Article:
In the past 11 days, I have received 3 campus safety alerts about women being assaulted on the streets of the campus where I work. This news article from the local paper mentions two of them. Women, walking down the street, attacked from behind.
Now, maybe I’m a little jumpier than some people because I have been a victim before, but it was with this news in my mind that I had to walk alone, in the dark, after my class last night. Jon had taken the car to work yesterday morning, because it was pouring rain. The hospital is three quarters of a mile from my office, and I walk there at least once a week after work to volunteer, so we figured it would be no big deal for me to get the car after class last night. I hadn’t anticipated how much darker it is at 7 pm than 5.
Things running through my mind as I walked that .7 mi: walk fast, look around you, make sure your cell phone is in an outer pocket in case you need it, bag closed so as not to tempt robbers, don’t stop, stay out of the shadows, maybe you should hold your keys in case you need to use them as a weapon, why oh why don’t you have some pepper spray.
I was so relieved to reach the hospital and the brightly lit garage. Thankfully Jon had parked very close to the elevator. I got into the car, heart still pounding, and locked the doors. I am supposed to get free parking because I’m a hospital volunteer, but my badge is expired. The volunteer office told me not to worry about it, because no one ever really looks at our badges anyway. Unfortunately, the parking attendant was on some sort of a power trip, and was concerned I might be a med student, using an out of date badge in order to park for free. She decided to charge me $20, and she didn’t care that I showed her my work ID, to prove I was not a med student. I started crying. She told me to stop, sarcastically asked if I needed a hug. I tearfully tried to come up with an explanation, told her it had been a long day. I felt stupid for crying over $20, it’s not like it was a speeding ticket.
Later I realized why I got so upset over the $20 parking fee. Because I thought I had reached the safe zone, only to be treated badly, and this triggered all my anxiety and anger and fear to just come rolling out in tears. It took me a while after I got home to calm down.
And what, according to that news article, am I supposed to be doing with the news of these attacks? “We’re telling everyone to be aware of their surroundings and to be vigilant.”
It’s enough to make me want to cry all over again.
Not only does this comment suggest that somehow, those two women who were attacked were victimized because they were somehow not “vigilant,” it completely ignores the reality of being female in public. When am I not effing vigilant? Society has done a great job of teaching me that just by being a woman, I’m at risk, there are places I can’t go, times I shouldn’t be out, things I shouldn’t wear, zones where I am not safe, reasons for me to be constantly looking over my shoulder. I’m vigilant all the time, and it gets to be exhausting. I can’t afford not to be vigilant, but even when I am, and something happens to me, you can bet your sweet bippy that someone’s going to say I should have been vigilant.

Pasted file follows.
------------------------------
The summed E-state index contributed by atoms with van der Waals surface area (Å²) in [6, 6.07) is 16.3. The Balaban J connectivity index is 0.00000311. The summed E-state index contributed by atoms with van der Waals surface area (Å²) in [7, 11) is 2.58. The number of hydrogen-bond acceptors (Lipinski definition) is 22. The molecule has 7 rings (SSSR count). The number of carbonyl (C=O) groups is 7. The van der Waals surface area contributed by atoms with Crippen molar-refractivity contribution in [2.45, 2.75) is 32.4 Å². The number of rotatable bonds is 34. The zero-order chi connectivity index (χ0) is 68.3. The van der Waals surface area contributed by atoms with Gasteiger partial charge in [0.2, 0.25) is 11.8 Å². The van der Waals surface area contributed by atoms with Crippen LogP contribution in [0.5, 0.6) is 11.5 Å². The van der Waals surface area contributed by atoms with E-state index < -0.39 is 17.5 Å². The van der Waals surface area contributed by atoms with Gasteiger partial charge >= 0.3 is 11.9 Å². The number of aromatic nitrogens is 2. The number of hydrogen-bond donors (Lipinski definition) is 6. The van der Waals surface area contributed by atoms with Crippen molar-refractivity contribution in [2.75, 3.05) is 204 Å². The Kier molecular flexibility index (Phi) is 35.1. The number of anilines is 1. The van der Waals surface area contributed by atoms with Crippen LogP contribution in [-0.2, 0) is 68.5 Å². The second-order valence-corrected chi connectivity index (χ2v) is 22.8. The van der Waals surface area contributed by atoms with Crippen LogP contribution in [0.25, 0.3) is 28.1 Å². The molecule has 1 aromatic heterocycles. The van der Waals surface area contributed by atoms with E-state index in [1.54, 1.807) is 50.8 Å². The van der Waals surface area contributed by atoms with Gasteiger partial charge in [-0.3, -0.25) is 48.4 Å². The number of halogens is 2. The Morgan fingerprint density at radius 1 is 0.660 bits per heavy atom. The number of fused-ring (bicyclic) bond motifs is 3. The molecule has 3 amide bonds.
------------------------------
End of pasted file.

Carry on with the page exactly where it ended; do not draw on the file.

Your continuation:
Public safety says they’ve expanded their patrols and offer on campus escorts, but the escort wouldn’t do me much good when I’m walking to somewhere off campus. My boss, who teaches the night I have class and the night I volunteer, told me that from now on if I need to get to the hospital, he will drive me. I really appreciate the offer, and will probably take him up on it, but at the same time, I’m so frustrated to need a man with me in order to be safe.
So I’m going to buy some pepper spray. And I’m going to ask campus safety if, in light of these attacks, they could maybe offer a self defense course. And if they can’t, I’ll probably take one elsewhere. And yeah, I’ll be vigilant, just like always. Damn lot of good that will do me though.
5 Replies to “on breakdowns and “being vigilant””
Ernie, as someone who just completed a self-defense class (I wished you lived closer as I would refer you to my teacher in a second), I say DO IT! It sounds trite, but it really is empowering.
Living in New Haven for over three years meant hearing about assaults on an unfortunately regular basis, and meant that my friends and I tried to exercise caution as much as possible. During “gang initiation” weeks we wouldn’t allow anyone to walk alone–to the point where a good girlfriend dropped me off two blocks away from the house we were hanging out at–and it sucked to be living in that culture of fear. Annie Le’s murder a few months ago struck a particular chord with me because I immediately thought of everyone I knew up there (including a friend who works in the building in which the incident occurred), and when a form letter started circulating that was addressed to some of the bigwigs at Yale to implore them to have better security, you better believe I sent it along.
That said, it IS exhausting to stay vigilant.
hey! You should get a gun! (totally kidding)
Anyway that sucks that the woman was so rude to you, it always amazes me how some people have no ability to be the least bit empathetic. And in a HOSPITAL PARKING LOT?? Wouldn’t you be worried that the person crying might have like a sick love one or something?
I totally had that thought later, bluebears, like, this lady has no idea if a baby died in my arms during my shift volunteering or if my grandma was really sick or if I’d just lost my job. What a jerk.
Maybe she was just afflicted with this tragic condition
Ha~ I didn’t think anything about this story could make me laugh, but that video did the trick.
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